Once on the Lakefront Trail Howard and I yakked some more. Howard's usual bike ride is about 35 miles. He doesn't do it every day though. He also has to shower and change at a health club about two blocks from work. He is planning to move into the city so I guess he won't have any long relaxing bike rides into work anymore.

I expected him to exit at Belmont but he said he made such good time this morning he was going to extend his ride. So he continued south with me. Around Diversey a regular guy (regular clothes, shoes, helmet-less, squeaky bike) breezed by us. I was fine at our relaxed pace but Howard jokingly said, "Are we going to stand for that?" So we set off in pursuit and I quickly caught up to the young man. I was content to settle into his slipstream because I was a bit winded from the short chase. Howard came abreast and said something to the effect of being careful what he wished for. I guess he was a bit winded too. South of Fullerton a serious bicyclist eased by our group of three. I guess my adrenaline level was still pretty high so I chased after him hoping to catch a draft. It was a foolish attempt. I gained on him but was in no condition to hang. We were approaching North Avenue and he chose to bike by the beach house where I bike closer to Lake Shore Drive. Good thing too as I was about to black out.

I maintained a decent pace but after a while I slowed and looked to see if Howard was still back there. Only the younger bicyclist was there and he glided past. Oh well. I caught up to the young man again and we stuck together until around the Ohio Street Beach. While stopped at the light at Grand Avenue neither Howard or the young man were to be seen and it was back to the usual grind.

Distance Traveled: 24.4 miles
Distance to date: 3179.9 miles
Price of gas: $3.45

Friday, July 06, 2007

Minor Mechanical Problems

Great weather for biking except it was a bit hot for my liking. The breeze was generally at my back so I made pretty good time.

Just north of Fullerton I noticed my bike was making more than the usual amount of noise. It turns out an elastic cord on my Bushwacker garment bag pannier snapped again. The cord secures the bag to the side of my rack and snapped a while back. The first time it broke I jerry rigged it back into place but when it busted again I lost a critical piece of hardware. So now I have to figure out how I'm going to secure the bag to my rack. Perhaps some mini-bungee will do the trick. In the meantime, my bag occasionally flopped against my bike.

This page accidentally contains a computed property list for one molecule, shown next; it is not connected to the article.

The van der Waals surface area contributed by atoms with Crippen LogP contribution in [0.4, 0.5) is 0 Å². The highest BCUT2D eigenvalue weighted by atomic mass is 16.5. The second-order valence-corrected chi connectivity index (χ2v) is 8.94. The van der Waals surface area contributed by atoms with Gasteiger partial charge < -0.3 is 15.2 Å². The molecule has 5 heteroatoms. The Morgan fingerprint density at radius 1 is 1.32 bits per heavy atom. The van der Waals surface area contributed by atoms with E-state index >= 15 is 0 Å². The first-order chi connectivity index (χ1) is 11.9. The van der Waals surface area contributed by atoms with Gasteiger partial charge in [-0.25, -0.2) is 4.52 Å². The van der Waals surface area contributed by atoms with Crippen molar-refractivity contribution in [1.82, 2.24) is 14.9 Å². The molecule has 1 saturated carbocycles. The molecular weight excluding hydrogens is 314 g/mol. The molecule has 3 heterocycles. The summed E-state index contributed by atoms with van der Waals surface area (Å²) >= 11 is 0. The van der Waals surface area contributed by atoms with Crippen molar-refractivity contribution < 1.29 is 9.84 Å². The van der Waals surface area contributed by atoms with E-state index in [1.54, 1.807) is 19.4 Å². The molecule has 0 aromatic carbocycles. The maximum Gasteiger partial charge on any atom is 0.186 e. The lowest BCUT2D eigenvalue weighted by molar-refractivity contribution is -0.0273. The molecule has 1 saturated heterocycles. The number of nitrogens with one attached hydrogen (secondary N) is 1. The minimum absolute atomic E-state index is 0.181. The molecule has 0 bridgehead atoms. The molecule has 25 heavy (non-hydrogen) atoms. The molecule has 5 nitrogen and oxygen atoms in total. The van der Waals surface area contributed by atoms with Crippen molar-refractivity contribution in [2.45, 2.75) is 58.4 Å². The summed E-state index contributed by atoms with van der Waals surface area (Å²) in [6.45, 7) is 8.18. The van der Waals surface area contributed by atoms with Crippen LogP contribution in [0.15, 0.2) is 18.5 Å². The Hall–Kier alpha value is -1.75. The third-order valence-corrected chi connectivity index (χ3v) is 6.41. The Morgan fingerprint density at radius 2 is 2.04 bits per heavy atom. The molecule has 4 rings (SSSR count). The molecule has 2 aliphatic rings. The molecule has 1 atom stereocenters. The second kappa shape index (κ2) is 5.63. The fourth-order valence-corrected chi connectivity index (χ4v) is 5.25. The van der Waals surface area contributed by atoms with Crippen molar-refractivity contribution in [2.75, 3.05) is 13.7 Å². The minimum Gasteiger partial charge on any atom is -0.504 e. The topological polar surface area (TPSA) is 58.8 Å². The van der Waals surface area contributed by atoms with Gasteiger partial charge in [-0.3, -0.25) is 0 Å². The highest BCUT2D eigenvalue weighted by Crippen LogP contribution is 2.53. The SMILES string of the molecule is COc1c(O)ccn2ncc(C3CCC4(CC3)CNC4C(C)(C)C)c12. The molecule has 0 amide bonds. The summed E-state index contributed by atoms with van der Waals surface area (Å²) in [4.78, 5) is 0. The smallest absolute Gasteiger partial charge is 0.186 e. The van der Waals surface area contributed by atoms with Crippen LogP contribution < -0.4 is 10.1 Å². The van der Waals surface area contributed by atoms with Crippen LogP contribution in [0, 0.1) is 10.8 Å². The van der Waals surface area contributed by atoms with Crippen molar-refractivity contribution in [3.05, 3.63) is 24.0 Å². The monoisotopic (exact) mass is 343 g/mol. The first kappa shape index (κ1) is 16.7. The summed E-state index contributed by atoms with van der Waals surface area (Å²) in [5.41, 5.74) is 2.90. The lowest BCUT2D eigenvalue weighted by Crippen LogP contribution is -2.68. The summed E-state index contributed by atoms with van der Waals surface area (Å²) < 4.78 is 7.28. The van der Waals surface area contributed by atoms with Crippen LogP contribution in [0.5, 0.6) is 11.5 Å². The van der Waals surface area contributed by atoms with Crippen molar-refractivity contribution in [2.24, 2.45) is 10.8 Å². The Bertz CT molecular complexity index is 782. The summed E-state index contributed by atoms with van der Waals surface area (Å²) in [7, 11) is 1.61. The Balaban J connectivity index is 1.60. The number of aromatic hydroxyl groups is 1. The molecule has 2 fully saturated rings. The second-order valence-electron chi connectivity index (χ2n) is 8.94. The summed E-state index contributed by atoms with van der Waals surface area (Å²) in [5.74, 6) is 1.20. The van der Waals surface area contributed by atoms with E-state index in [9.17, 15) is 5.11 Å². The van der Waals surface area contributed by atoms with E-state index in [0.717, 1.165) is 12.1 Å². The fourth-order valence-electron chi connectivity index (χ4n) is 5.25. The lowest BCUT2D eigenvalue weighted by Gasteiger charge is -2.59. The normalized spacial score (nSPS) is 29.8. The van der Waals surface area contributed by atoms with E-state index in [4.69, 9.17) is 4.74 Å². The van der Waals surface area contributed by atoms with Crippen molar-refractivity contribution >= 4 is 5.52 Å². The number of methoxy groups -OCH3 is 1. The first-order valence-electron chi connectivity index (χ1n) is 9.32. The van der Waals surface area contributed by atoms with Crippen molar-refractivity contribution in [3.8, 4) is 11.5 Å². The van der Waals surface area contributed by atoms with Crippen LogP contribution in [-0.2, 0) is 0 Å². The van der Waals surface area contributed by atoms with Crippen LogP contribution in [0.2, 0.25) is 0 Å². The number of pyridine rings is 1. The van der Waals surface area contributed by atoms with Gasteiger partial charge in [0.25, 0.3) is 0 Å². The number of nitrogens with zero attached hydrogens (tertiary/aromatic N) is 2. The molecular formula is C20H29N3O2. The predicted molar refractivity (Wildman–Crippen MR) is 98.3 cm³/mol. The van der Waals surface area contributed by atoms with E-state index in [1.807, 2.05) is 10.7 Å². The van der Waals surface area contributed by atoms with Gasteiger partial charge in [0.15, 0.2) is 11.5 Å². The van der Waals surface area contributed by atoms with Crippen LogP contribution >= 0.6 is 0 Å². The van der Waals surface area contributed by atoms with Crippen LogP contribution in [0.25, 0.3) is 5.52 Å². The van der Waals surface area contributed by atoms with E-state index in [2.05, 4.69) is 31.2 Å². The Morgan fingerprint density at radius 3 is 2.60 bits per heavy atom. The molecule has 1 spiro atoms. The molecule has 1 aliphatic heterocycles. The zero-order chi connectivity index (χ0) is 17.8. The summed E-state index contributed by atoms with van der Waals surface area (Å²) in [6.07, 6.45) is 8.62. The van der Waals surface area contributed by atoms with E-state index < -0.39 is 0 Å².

Around Belmont I came upon a guy wearing a Campagnolo cap riding a fixed gear Bianchi. He had a very good pace but was slowed considerably by the crowds on the path. I was right behind him for a while and we came upon a lady biking in the middle of the lane listening to her iPod. I rang my bell in an unsuccessful attempt to get her attention. Apparently the guy on the Bianchi thought I was ringing at him because he shouted at me, "We'll get there!" I shouted back that I was ringing at the girl and not him. Not sure if he heard me though. Either way our encounter seemed to energize him because he really picked up the pace. Like a mindless dog chasing a car, I sped up in pursuit. For the most part I stuck to him pretty well. However he had an advantage at intersections since he was much better at accelerating. At one point I came up beside him and complemented him on this fact.

There were quite a few cars at the intersections forcing us to slow down. The guy braked his fixed gear bike quite well. But the slowing and speeding up wore me out and I could barely keep up with him. Mercifully he turned off at the underpass leading to Berwyn and interrupted the Pavlovian cycle.

I noticed my bike was really making a lot of noise now. I figured it was my flopping pannier. It wasn't until I was in Evanston that it drove me crazy enough to stop and try to minimize the clatter. I found my front bottle cage was cracked and was the source of the rattling that had been bothering me for weeks. Thinking it would be a quick fix, I dug out my Topeak Alien multi-tool to remove the cage and swap it with the one on the seat tube and end the racket once and for all. Unfortunately one of the braze on bolts holding the seat tube cage wouldn't come out. It seemed the female end was spinning with the bolt. But for almost half an hour I stubbornly attempted to get it out.

During this time I noticed plenty of bicyclists riding by and paying me no mind. I was in no need of assistance but I found it a breach of bike etiquette. But I also thought of all the times I didn't offer help either. If I see a guy at the side of the road and he looks like he knows what he's doing I leave him alone. So maybe I looked like I knew what I was doing.

I guess I was there long enough that either it was a statistical certainty someone would offer an assist or I began to look like I needed it. A young man named Zephyr (phonetic) stopped and asked if I could use some help. I said I was fine but explained the problem. I managed to get the bolt out a little bit by wedging the cage against the lip of the nut side of the braze on. But I still had a ways to go. Zephyr, a member of the Northwestern Bicycling Team, suggested the bolt may be stripped or I could dremel the cage away in order to get a better grip on it. But his best suggestion was to just leave it alone. I was kind of getting tired so I took his advice and got back on the road. Who knows how long I'd have kept at it if he hadn't stopped by? On the plus side, my bike was now considerably quieter.

Distance Traveled: 24.3 miles
Distance to date: 3155.5 miles
Price of gas: $3.45